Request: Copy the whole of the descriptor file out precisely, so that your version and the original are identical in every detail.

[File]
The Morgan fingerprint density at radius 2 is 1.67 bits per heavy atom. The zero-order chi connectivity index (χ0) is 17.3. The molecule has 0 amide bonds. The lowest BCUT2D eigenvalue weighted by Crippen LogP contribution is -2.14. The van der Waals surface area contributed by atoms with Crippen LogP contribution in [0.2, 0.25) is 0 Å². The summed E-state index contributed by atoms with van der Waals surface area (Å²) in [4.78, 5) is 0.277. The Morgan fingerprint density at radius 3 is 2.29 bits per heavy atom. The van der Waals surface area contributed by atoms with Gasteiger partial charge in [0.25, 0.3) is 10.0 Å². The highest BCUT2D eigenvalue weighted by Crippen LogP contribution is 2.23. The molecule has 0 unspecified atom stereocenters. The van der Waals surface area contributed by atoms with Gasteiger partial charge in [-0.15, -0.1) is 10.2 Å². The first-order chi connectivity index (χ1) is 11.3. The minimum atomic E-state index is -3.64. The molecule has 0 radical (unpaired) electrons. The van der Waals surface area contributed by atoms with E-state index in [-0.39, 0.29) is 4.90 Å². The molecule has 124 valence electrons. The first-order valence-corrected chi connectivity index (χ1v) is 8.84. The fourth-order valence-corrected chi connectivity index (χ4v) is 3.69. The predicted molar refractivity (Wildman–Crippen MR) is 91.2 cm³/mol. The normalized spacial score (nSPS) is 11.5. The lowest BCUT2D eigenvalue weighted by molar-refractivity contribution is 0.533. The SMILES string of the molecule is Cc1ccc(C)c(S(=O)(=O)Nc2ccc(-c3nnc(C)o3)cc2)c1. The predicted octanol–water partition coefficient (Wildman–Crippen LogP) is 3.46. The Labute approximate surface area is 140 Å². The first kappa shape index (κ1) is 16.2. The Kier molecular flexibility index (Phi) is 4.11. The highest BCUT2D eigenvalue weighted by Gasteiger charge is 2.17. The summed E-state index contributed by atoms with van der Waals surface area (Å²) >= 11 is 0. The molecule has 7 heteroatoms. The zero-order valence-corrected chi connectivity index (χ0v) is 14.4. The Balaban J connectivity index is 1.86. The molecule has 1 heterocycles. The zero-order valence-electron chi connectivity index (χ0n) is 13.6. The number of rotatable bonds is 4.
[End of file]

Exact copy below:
The Morgan fingerprint density at radius 2 is 1.67 bits per heavy atom. The zero-order chi connectivity index (χ0) is 17.3. The molecule has 0 amide bonds. The lowest BCUT2D eigenvalue weighted by Crippen LogP contribution is -2.14. The van der Waals surface area contributed by atoms with Crippen LogP contribution in [0.2, 0.25) is 0 Å². The summed E-state index contributed by atoms with van der Waals surface area (Å²) in [4.78, 5) is 0.277. The Morgan fingerprint density at radius 3 is 2.29 bits per heavy atom. The van der Waals surface area contributed by atoms with Gasteiger partial charge in [0.25, 0.3) is 10.0 Å². The highest BCUT2D eigenvalue weighted by Crippen LogP contribution is 2.23. The molecule has 0 unspecified atom stereocenters. The van der Waals surface area contributed by atoms with Gasteiger partial charge in [-0.15, -0.1) is 10.2 Å². The first-order chi connectivity index (χ1) is 11.3. The minimum atomic E-state index is -3.64. The molecule has 0 radical (unpaired) electrons. The van der Waals surface area contributed by atoms with E-state index in [-0.39, 0.29) is 4.90 Å². The molecule has 124 valence electrons. The first-order valence-corrected chi connectivity index (χ1v) is 8.84. The fourth-order valence-corrected chi connectivity index (χ4v) is 3.69. The predicted molar refractivity (Wildman–Crippen MR) is 91.2 cm³/mol. The normalized spacial score (nSPS) is 11.5. The lowest BCUT2D eigenvalue weighted by molar-refractivity contribution is 0.533. The SMILES string of the molecule is Cc1ccc(C)c(S(=O)(=O)Nc2ccc(-c3nnc(C)o3)cc2)c1. The predicted octanol–water partition coefficient (Wildman–Crippen LogP) is 3.46. The Labute approximate surface area is 140 Å². The first kappa shape index (κ1) is 16.2. The Kier molecular flexibility index (Phi) is 4.11. The highest BCUT2D eigenvalue weighted by Gasteiger charge is 2.17. The summed E-state index contributed by atoms with van der Waals surface area (Å²) >= 11 is 0. The molecule has 7 heteroatoms. The zero-order valence-corrected chi connectivity index (χ0v) is 14.4. The Balaban J connectivity index is 1.86. The molecule has 1 heterocycles. The zero-order valence-electron chi connectivity index (χ0n) is 13.6. The number of rotatable bonds is 4.